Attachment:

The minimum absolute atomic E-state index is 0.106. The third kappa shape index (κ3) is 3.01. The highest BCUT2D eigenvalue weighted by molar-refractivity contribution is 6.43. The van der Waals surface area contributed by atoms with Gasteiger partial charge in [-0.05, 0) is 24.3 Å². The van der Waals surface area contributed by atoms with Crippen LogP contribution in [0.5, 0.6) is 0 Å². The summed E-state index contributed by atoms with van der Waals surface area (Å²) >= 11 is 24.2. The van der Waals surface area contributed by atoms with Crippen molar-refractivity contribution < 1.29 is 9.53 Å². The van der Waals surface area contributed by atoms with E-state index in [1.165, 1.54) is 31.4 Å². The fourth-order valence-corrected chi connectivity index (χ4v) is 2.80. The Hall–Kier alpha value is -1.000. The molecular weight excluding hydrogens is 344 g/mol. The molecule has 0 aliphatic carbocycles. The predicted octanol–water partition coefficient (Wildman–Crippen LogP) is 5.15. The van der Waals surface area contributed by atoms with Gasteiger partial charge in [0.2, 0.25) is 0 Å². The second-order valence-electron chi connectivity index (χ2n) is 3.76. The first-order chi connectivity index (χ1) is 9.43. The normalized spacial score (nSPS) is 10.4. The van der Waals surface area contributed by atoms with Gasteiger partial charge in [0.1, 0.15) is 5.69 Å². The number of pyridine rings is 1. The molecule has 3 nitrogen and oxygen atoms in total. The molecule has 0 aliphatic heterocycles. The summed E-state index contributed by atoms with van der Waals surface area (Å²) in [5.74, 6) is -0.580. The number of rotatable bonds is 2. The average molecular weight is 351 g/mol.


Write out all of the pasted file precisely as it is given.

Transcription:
The minimum absolute atomic E-state index is 0.106. The third kappa shape index (κ3) is 3.01. The highest BCUT2D eigenvalue weighted by molar-refractivity contribution is 6.43. The van der Waals surface area contributed by atoms with Gasteiger partial charge in [-0.05, 0) is 24.3 Å². The van der Waals surface area contributed by atoms with Crippen LogP contribution in [0.5, 0.6) is 0 Å². The summed E-state index contributed by atoms with van der Waals surface area (Å²) >= 11 is 24.2. The van der Waals surface area contributed by atoms with Crippen molar-refractivity contribution < 1.29 is 9.53 Å². The van der Waals surface area contributed by atoms with E-state index in [1.165, 1.54) is 31.4 Å². The fourth-order valence-corrected chi connectivity index (χ4v) is 2.80. The Hall–Kier alpha value is -1.000. The molecular weight excluding hydrogens is 344 g/mol. The molecule has 0 aliphatic carbocycles. The predicted octanol–water partition coefficient (Wildman–Crippen LogP) is 5.15. The van der Waals surface area contributed by atoms with Gasteiger partial charge in [0.2, 0.25) is 0 Å². The second-order valence-electron chi connectivity index (χ2n) is 3.76. The first-order chi connectivity index (χ1) is 9.43. The normalized spacial score (nSPS) is 10.4. The van der Waals surface area contributed by atoms with Gasteiger partial charge in [0.1, 0.15) is 5.69 Å². The number of pyridine rings is 1. The molecule has 3 nitrogen and oxygen atoms in total. The molecule has 0 aliphatic heterocycles. The summed E-state index contributed by atoms with van der Waals surface area (Å²) in [5.74, 6) is -0.580. The number of rotatable bonds is 2. The average molecular weight is 351 g/mol.